After a motorcycle accident in Barcelona, Skully Helmet CEO and founder Marcus Weller discovered that adding a heads-up display to a motorcycle helmet controlled by Android would protect him and other riders from road hazards.
Android’s openness makes it a first choice for this technology because the source code, device drivers, and a wide range of differently priced hardware are available.
The Skully helmet is designed to improve the rider’s focus by reducing the need to turn his or her attention from the road ahead. A compact Android device running Android Jelly Bean 4.1 is integrated into the helmet with a rear-facing camera and an optical combiner that projects onto a virtual heads-up display. The rider wouldn’t know that Android is behind all this, but would just reap the benefits of the helmet’s automatic and voice-operated features.
The helmet is the product of multiple iterations of design, beginning with a duct-taped prototype. To prevent his next accident, Weller set out to transform the motorcycle helmet without transforming the driver.
"The Skully helmet should protect the rider operating a motorcycle naturally without forcing new behaviors," Weller says.
The fish-eye rear camera captures a 180-degree view of everything, beginning at the edge of the rider’s peripheral vision, providing a flattened ear-to-ear rear-view perspective on the heads-up display. The heads-up display projection floats transparently at what appears to be six meters away outside of the rider’s main field of vision. The heads-up display incorporates an infinite focus, so when the rider looks out to the horizon, the projected image appears to be proportionately large, and when the focus changes to near, the image appears to be proportionately small. Enhanced rear-view vision eliminates the rider needing to turn his or her attention from the road ahead to check for advancing traffic before safely changing lanes, turning or stopping.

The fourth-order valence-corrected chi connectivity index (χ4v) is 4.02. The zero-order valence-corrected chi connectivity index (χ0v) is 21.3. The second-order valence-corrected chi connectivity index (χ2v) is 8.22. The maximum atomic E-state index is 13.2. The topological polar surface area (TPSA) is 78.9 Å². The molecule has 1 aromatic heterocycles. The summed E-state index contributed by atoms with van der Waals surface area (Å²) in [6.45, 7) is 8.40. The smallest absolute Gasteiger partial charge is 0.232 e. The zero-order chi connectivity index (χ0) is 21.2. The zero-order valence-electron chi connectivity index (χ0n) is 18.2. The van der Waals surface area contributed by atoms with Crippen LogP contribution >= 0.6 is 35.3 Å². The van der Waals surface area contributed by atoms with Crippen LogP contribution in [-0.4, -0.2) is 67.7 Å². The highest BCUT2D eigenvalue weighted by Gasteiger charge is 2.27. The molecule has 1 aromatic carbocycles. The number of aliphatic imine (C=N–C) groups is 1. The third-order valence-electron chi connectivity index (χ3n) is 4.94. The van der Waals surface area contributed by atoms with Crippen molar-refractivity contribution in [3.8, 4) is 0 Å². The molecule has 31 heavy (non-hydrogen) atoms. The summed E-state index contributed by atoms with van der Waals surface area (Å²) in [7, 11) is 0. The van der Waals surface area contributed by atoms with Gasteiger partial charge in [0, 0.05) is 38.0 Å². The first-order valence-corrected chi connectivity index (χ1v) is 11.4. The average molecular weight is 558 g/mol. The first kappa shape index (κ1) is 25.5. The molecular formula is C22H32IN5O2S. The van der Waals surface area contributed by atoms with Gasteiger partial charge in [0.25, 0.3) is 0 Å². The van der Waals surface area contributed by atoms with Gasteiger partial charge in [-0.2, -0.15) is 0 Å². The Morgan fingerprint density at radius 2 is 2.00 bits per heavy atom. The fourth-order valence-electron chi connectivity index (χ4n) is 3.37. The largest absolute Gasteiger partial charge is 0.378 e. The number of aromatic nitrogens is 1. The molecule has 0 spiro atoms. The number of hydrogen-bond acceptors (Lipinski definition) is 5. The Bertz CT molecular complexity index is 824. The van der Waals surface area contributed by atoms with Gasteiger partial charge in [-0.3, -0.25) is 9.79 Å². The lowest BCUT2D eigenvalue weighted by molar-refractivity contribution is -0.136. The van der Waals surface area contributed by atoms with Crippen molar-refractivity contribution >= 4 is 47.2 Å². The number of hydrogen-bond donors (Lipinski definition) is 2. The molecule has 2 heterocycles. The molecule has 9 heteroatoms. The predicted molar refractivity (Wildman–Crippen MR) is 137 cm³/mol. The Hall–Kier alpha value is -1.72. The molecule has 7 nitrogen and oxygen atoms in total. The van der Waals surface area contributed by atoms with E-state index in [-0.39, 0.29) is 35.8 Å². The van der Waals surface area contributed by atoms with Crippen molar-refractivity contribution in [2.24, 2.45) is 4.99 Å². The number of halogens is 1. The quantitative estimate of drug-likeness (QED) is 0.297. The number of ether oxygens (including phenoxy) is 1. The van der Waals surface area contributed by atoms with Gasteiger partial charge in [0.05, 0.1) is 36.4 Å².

The helmet uses voice recognition commands to turn the heads-up display on or off, change the brightness, use navigation, listen to music or answer a phone call.
In the design process, Skully pared down the voice-initiated navigation to just the essentials for driving a motorcycle. A directional cue and text is projected on the heads-up display to signal a turn accompanied by voice notification. In this use case, there is no reason to project an entire map, just turn-by-turn directions. Because of the high level of ambient road and exhaust noise that would interfere with the reliable operation of semantic voice recognition, Skully Helmet chose a restricted grammar voice command system.
The rider uses voice recognition to make phone calls. The identity and image of incoming callers are projected on the heads-up display. Incoming calls can be answered or rejected with voice commands.
Music can be played using a combination of voice commands and a handle bar-mounted control to increase/decrease volume and change tracks.
Because the helmet is Android-powered, new applications can easily be added, such as an app using the gyroscope to give the rider visual feedback of the motorcycle’s orientation. New versions of Android can be installed through over-the-air updates, and components can be exchanged with more capable apps. Keeping in mind that this helmet is really a wearable, Android will prove to be an advantage, opening the possibility for Skully Helmet to incorporate technologies developed by others as this category evolves.
It's an exciting product for motorcycle riders. But, for the time being, the helmet has not yet been priced, so stay tuned.